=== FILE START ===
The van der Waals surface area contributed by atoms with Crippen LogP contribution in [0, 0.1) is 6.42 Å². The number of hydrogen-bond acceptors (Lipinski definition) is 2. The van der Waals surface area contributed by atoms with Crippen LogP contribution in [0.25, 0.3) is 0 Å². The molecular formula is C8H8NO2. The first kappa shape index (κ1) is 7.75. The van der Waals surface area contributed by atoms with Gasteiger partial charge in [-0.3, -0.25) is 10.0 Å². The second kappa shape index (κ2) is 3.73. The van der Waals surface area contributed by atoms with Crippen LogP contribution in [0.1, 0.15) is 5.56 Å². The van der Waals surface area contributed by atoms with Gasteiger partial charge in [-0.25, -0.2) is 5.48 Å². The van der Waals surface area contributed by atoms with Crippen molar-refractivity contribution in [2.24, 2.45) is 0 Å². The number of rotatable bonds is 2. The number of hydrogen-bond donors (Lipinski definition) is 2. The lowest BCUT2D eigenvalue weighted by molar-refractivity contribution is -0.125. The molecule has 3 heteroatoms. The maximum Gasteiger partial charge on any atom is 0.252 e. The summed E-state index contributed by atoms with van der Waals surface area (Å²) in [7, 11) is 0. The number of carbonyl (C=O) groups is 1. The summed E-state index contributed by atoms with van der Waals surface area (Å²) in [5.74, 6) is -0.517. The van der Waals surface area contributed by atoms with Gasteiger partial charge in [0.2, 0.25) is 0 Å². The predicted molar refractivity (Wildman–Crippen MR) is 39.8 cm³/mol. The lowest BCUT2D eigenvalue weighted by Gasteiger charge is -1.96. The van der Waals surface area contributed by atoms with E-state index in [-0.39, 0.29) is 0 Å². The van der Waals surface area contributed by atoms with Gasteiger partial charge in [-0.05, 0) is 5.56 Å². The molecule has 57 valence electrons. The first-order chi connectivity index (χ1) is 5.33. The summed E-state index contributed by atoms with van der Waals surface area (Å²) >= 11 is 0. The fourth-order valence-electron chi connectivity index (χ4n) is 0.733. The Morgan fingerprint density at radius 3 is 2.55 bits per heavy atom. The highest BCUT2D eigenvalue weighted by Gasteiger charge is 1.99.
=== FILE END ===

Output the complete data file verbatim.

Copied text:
The van der Waals surface area contributed by atoms with Crippen LogP contribution in [0, 0.1) is 6.42 Å². The number of hydrogen-bond acceptors (Lipinski definition) is 2. The van der Waals surface area contributed by atoms with Crippen LogP contribution in [0.25, 0.3) is 0 Å². The molecular formula is C8H8NO2. The first kappa shape index (κ1) is 7.75. The van der Waals surface area contributed by atoms with Gasteiger partial charge in [-0.3, -0.25) is 10.0 Å². The second kappa shape index (κ2) is 3.73. The van der Waals surface area contributed by atoms with Crippen LogP contribution in [0.1, 0.15) is 5.56 Å². The van der Waals surface area contributed by atoms with Gasteiger partial charge in [-0.25, -0.2) is 5.48 Å². The van der Waals surface area contributed by atoms with Crippen molar-refractivity contribution in [2.24, 2.45) is 0 Å². The number of rotatable bonds is 2. The number of hydrogen-bond donors (Lipinski definition) is 2. The lowest BCUT2D eigenvalue weighted by molar-refractivity contribution is -0.125. The molecule has 3 heteroatoms. The maximum Gasteiger partial charge on any atom is 0.252 e. The summed E-state index contributed by atoms with van der Waals surface area (Å²) in [7, 11) is 0. The number of carbonyl (C=O) groups is 1. The summed E-state index contributed by atoms with van der Waals surface area (Å²) in [5.74, 6) is -0.517. The van der Waals surface area contributed by atoms with Gasteiger partial charge in [0.2, 0.25) is 0 Å². The predicted molar refractivity (Wildman–Crippen MR) is 39.8 cm³/mol. The lowest BCUT2D eigenvalue weighted by Gasteiger charge is -1.96. The van der Waals surface area contributed by atoms with E-state index in [-0.39, 0.29) is 0 Å². The van der Waals surface area contributed by atoms with Gasteiger partial charge in [-0.05, 0) is 5.56 Å². The molecule has 57 valence electrons. The first-order chi connectivity index (χ1) is 5.33. The summed E-state index contributed by atoms with van der Waals surface area (Å²) >= 11 is 0. The fourth-order valence-electron chi connectivity index (χ4n) is 0.733. The Morgan fingerprint density at radius 3 is 2.55 bits per heavy atom. The highest BCUT2D eigenvalue weighted by Gasteiger charge is 1.99.